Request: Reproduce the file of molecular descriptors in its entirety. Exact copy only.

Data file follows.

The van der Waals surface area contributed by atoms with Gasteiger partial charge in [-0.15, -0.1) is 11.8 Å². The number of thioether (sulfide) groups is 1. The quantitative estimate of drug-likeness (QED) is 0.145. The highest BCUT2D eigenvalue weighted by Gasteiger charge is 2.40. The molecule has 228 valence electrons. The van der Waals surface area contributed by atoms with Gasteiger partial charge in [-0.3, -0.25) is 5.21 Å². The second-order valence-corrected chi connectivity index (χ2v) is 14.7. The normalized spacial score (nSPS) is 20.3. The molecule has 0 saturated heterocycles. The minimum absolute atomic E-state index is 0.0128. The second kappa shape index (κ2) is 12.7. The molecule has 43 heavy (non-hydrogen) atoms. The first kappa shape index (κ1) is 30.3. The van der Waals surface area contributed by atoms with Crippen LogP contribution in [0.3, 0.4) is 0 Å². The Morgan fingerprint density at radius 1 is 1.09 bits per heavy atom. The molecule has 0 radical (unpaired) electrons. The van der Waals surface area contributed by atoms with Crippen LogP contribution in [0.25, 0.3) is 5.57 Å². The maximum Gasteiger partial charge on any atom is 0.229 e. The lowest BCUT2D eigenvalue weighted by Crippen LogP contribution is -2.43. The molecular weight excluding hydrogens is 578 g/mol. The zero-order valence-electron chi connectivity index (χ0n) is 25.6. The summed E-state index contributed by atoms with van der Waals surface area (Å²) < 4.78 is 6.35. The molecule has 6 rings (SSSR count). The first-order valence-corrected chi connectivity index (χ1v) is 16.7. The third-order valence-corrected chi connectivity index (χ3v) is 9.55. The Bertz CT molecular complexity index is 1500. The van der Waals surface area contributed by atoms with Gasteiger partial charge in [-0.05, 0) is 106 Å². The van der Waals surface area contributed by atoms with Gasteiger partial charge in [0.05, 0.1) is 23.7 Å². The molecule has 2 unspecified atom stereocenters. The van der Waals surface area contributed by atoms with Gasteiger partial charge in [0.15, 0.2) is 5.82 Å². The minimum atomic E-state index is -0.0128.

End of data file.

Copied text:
The van der Waals surface area contributed by atoms with Gasteiger partial charge in [-0.15, -0.1) is 11.8 Å². The number of thioether (sulfide) groups is 1. The quantitative estimate of drug-likeness (QED) is 0.145. The highest BCUT2D eigenvalue weighted by Gasteiger charge is 2.40. The molecule has 228 valence electrons. The van der Waals surface area contributed by atoms with Gasteiger partial charge in [-0.3, -0.25) is 5.21 Å². The second-order valence-corrected chi connectivity index (χ2v) is 14.7. The normalized spacial score (nSPS) is 20.3. The molecule has 0 saturated heterocycles. The minimum absolute atomic E-state index is 0.0128. The second kappa shape index (κ2) is 12.7. The molecule has 43 heavy (non-hydrogen) atoms. The first kappa shape index (κ1) is 30.3. The van der Waals surface area contributed by atoms with Crippen LogP contribution in [0.3, 0.4) is 0 Å². The Morgan fingerprint density at radius 1 is 1.09 bits per heavy atom. The molecule has 0 radical (unpaired) electrons. The van der Waals surface area contributed by atoms with Crippen LogP contribution in [0.25, 0.3) is 5.57 Å². The maximum Gasteiger partial charge on any atom is 0.229 e. The lowest BCUT2D eigenvalue weighted by Crippen LogP contribution is -2.43. The molecular weight excluding hydrogens is 578 g/mol. The zero-order valence-electron chi connectivity index (χ0n) is 25.6. The summed E-state index contributed by atoms with van der Waals surface area (Å²) < 4.78 is 6.35. The molecule has 6 rings (SSSR count). The first-order valence-corrected chi connectivity index (χ1v) is 16.7. The third-order valence-corrected chi connectivity index (χ3v) is 9.55. The Bertz CT molecular complexity index is 1500. The van der Waals surface area contributed by atoms with Gasteiger partial charge in [-0.05, 0) is 106 Å². The van der Waals surface area contributed by atoms with Gasteiger partial charge in [0.05, 0.1) is 23.7 Å². The molecule has 2 unspecified atom stereocenters. The van der Waals surface area contributed by atoms with Gasteiger partial charge in [0.15, 0.2) is 5.82 Å². The minimum atomic E-state index is -0.0128.